I'm the author of software that, among other things, records audio. I got the requirement that the audio should be encrypted or at least obfuscated before saving to disk, so that someone using conventional audio software can't just listen to the output files and hear potentially sensitive information.
So I developed an algorithm to map any byte to a different byte, using a pseudo-random mapping, and then I can unmap by mapping in reverse. The byte mapping isn't totally random, but the correlation between input bytes and output bytes is very low, around 0.1.
Visualized as numbers, this really scrambles the bytes and produces a real mess of the data. And when you apply this to an audio file and listen to the result, it sounds like garbage, which was the goal.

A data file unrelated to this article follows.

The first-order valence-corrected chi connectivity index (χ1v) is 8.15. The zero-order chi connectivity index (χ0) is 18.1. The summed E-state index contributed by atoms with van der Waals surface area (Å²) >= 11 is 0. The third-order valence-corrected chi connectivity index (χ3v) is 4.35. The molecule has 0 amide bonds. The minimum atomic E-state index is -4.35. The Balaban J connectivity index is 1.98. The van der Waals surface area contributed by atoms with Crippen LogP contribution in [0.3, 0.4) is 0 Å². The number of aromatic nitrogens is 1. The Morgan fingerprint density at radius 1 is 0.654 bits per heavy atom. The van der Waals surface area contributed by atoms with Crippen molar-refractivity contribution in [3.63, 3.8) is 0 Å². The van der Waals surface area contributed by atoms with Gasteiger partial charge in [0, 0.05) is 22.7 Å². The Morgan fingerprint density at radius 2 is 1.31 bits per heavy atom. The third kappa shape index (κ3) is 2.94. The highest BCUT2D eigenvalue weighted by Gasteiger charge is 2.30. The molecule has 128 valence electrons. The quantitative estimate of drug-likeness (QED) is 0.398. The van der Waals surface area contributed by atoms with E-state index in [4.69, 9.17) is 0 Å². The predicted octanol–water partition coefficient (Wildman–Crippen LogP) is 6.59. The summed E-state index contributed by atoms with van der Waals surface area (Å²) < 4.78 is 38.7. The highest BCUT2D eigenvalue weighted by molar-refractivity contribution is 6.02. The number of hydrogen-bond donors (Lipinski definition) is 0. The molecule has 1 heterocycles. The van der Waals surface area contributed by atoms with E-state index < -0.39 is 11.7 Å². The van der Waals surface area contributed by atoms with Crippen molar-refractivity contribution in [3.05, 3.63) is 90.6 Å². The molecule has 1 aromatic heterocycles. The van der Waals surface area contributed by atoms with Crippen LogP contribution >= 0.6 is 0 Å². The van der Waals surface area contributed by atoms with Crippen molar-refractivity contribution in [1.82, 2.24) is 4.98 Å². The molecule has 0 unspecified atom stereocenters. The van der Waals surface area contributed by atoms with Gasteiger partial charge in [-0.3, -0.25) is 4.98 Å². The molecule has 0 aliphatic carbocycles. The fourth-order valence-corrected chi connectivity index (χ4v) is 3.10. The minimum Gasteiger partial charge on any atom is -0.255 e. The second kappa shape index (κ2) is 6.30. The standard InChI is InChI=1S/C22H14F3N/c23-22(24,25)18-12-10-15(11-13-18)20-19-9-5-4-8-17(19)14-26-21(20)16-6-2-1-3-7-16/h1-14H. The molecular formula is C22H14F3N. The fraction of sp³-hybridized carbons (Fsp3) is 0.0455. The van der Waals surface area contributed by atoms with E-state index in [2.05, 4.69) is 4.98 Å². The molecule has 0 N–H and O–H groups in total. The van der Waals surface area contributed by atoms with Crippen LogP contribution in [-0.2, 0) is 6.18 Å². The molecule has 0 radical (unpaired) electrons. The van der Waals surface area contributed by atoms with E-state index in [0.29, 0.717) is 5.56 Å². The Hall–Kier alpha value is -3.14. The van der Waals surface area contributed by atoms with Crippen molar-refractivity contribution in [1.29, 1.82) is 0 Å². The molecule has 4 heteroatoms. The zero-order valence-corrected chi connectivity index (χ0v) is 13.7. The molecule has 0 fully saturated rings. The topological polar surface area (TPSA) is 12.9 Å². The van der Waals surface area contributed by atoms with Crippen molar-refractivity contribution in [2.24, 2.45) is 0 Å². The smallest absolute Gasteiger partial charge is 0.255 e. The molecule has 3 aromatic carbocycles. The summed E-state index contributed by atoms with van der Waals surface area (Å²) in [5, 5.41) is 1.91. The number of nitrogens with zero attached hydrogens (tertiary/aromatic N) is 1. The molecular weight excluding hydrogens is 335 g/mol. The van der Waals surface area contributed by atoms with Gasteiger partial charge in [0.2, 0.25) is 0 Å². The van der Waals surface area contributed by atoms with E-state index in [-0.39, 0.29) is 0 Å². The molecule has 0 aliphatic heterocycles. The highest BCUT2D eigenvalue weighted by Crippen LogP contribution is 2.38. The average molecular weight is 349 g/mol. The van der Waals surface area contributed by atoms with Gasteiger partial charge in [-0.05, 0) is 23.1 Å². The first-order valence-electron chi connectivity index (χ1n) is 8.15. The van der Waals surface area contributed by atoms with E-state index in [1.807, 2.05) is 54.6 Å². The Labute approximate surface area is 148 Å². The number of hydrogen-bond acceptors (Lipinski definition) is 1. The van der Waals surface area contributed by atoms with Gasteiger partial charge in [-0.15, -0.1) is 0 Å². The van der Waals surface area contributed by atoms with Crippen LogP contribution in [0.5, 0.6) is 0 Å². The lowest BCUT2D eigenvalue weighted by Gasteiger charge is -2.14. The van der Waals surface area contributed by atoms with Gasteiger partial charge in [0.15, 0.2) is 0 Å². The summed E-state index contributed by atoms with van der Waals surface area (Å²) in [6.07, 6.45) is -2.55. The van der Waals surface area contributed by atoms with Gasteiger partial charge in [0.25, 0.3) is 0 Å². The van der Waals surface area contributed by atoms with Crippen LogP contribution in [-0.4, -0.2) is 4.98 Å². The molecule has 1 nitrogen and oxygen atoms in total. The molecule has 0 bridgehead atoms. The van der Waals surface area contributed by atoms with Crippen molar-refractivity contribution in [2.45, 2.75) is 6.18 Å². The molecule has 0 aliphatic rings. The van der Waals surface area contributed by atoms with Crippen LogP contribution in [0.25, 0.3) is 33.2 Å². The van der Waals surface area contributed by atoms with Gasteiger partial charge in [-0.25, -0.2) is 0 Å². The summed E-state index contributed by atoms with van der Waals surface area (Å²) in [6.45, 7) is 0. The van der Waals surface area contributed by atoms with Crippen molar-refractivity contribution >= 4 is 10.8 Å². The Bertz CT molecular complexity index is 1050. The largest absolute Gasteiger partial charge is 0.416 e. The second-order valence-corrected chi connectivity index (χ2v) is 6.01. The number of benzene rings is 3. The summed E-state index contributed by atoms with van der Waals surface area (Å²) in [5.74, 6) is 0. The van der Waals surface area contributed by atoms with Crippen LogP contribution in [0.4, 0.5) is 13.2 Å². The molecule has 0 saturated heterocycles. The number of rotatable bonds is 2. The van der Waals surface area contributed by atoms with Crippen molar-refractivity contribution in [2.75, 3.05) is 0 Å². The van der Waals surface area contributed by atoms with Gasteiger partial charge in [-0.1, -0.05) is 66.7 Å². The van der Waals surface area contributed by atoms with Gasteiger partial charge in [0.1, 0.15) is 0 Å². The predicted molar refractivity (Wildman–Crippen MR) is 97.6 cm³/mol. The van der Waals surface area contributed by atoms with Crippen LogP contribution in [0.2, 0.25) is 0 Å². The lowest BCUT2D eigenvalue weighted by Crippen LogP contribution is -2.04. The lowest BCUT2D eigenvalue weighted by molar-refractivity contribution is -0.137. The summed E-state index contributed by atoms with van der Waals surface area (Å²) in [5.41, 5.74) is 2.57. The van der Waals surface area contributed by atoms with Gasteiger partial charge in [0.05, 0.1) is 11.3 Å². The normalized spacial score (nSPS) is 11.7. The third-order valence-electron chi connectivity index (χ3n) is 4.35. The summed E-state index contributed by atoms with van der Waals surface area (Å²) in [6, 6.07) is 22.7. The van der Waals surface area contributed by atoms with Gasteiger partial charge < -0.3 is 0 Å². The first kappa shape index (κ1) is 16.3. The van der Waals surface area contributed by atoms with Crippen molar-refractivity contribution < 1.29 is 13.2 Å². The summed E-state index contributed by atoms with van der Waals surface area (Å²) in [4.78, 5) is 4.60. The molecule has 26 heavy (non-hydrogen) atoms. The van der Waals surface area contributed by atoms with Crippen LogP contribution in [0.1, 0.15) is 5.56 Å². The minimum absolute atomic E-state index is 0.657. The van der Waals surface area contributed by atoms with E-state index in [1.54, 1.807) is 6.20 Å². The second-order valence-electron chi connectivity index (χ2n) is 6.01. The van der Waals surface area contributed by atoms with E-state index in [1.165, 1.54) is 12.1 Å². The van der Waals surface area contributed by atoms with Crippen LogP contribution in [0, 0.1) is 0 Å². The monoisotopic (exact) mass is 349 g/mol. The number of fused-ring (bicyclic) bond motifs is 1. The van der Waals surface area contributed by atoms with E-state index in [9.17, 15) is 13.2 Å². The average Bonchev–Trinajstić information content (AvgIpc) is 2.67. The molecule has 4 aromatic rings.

But, to my astonishment, during testing someone did a recording of himself speaking, and in the scrambled file, you can still hear the original audio. It's distorted a bit and there's a lot of noise, but the audio is audible.
I took the waveforms of the two audio files and superimposed them like this:
Despite the lack of correlation of individual bytes, there does seem to be some correlation between the original audio (the inner, lighter color) and the scrambled audio (the dark green).
What could explain this?